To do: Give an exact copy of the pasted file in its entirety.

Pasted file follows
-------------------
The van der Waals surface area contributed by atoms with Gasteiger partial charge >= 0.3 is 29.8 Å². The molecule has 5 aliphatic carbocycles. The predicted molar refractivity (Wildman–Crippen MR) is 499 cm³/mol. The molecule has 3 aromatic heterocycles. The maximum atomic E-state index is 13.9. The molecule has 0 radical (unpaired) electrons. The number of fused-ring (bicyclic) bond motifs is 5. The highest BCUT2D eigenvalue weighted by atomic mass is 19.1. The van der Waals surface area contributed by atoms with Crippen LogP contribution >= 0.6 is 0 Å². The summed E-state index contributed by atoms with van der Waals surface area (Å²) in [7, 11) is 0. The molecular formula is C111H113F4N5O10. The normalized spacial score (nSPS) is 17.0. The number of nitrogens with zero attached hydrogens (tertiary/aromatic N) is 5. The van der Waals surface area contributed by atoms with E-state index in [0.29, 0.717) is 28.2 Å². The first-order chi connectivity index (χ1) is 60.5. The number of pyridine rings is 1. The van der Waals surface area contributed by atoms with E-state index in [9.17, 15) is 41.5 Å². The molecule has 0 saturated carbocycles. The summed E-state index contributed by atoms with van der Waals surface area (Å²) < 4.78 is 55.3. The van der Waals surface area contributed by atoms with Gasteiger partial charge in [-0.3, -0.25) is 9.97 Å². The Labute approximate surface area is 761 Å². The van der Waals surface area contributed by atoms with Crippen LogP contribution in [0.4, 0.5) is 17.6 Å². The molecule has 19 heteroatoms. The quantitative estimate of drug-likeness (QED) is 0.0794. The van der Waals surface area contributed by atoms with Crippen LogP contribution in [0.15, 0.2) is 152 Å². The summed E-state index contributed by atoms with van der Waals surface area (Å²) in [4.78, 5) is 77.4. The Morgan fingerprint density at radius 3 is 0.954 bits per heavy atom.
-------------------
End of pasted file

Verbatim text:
The van der Waals surface area contributed by atoms with Gasteiger partial charge >= 0.3 is 29.8 Å². The molecule has 5 aliphatic carbocycles. The predicted molar refractivity (Wildman–Crippen MR) is 499 cm³/mol. The molecule has 3 aromatic heterocycles. The maximum atomic E-state index is 13.9. The molecule has 0 radical (unpaired) electrons. The number of fused-ring (bicyclic) bond motifs is 5. The highest BCUT2D eigenvalue weighted by atomic mass is 19.1. The van der Waals surface area contributed by atoms with Crippen LogP contribution >= 0.6 is 0 Å². The summed E-state index contributed by atoms with van der Waals surface area (Å²) in [7, 11) is 0. The molecular formula is C111H113F4N5O10. The normalized spacial score (nSPS) is 17.0. The number of nitrogens with zero attached hydrogens (tertiary/aromatic N) is 5. The van der Waals surface area contributed by atoms with E-state index in [0.29, 0.717) is 28.2 Å². The first-order chi connectivity index (χ1) is 60.5. The number of pyridine rings is 1. The van der Waals surface area contributed by atoms with E-state index in [9.17, 15) is 41.5 Å². The molecule has 0 saturated carbocycles. The summed E-state index contributed by atoms with van der Waals surface area (Å²) < 4.78 is 55.3. The van der Waals surface area contributed by atoms with Gasteiger partial charge in [-0.3, -0.25) is 9.97 Å². The Labute approximate surface area is 761 Å². The van der Waals surface area contributed by atoms with Crippen LogP contribution in [0.4, 0.5) is 17.6 Å². The molecule has 19 heteroatoms. The quantitative estimate of drug-likeness (QED) is 0.0794. The van der Waals surface area contributed by atoms with Crippen LogP contribution in [0.15, 0.2) is 152 Å². The summed E-state index contributed by atoms with van der Waals surface area (Å²) in [4.78, 5) is 77.4. The Morgan fingerprint density at radius 3 is 0.954 bits per heavy atom.